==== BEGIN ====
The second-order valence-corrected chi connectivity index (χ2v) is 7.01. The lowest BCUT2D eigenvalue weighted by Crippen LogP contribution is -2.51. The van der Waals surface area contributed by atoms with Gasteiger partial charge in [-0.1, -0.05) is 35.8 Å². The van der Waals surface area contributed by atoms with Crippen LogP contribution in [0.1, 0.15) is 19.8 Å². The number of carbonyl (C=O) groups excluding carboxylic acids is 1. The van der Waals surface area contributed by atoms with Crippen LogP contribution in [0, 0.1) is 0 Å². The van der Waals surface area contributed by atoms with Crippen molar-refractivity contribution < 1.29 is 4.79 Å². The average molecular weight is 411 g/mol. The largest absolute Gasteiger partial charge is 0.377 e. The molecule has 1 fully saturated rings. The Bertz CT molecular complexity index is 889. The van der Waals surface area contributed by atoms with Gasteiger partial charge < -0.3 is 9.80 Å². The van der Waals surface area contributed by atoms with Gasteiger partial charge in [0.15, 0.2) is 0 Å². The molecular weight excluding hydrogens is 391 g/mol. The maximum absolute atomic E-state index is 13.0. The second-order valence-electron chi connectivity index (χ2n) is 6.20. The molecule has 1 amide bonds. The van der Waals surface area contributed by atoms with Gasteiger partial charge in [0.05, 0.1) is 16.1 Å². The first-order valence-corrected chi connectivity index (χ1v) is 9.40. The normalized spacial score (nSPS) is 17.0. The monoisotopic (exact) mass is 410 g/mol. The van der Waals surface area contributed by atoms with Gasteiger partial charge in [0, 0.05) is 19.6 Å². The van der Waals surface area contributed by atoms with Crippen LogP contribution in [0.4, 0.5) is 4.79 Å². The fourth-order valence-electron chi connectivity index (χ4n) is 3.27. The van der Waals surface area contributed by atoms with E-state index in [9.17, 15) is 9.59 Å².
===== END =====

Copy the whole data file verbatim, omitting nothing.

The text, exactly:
The second-order valence-corrected chi connectivity index (χ2v) is 7.01. The lowest BCUT2D eigenvalue weighted by Crippen LogP contribution is -2.51. The van der Waals surface area contributed by atoms with Gasteiger partial charge in [-0.1, -0.05) is 35.8 Å². The van der Waals surface area contributed by atoms with Crippen LogP contribution in [0.1, 0.15) is 19.8 Å². The number of carbonyl (C=O) groups excluding carboxylic acids is 1. The van der Waals surface area contributed by atoms with Crippen LogP contribution in [0, 0.1) is 0 Å². The van der Waals surface area contributed by atoms with Crippen molar-refractivity contribution < 1.29 is 4.79 Å². The average molecular weight is 411 g/mol. The largest absolute Gasteiger partial charge is 0.377 e. The molecule has 1 fully saturated rings. The Bertz CT molecular complexity index is 889. The van der Waals surface area contributed by atoms with Gasteiger partial charge < -0.3 is 9.80 Å². The van der Waals surface area contributed by atoms with Gasteiger partial charge in [0.15, 0.2) is 0 Å². The molecular weight excluding hydrogens is 391 g/mol. The maximum absolute atomic E-state index is 13.0. The second-order valence-electron chi connectivity index (χ2n) is 6.20. The molecule has 1 amide bonds. The van der Waals surface area contributed by atoms with Gasteiger partial charge in [0.05, 0.1) is 16.1 Å². The first-order valence-corrected chi connectivity index (χ1v) is 9.40. The normalized spacial score (nSPS) is 17.0. The monoisotopic (exact) mass is 410 g/mol. The van der Waals surface area contributed by atoms with Gasteiger partial charge in [0, 0.05) is 19.6 Å². The van der Waals surface area contributed by atoms with Crippen LogP contribution in [0.4, 0.5) is 4.79 Å². The fourth-order valence-electron chi connectivity index (χ4n) is 3.27. The van der Waals surface area contributed by atoms with E-state index in [9.17, 15) is 9.59 Å².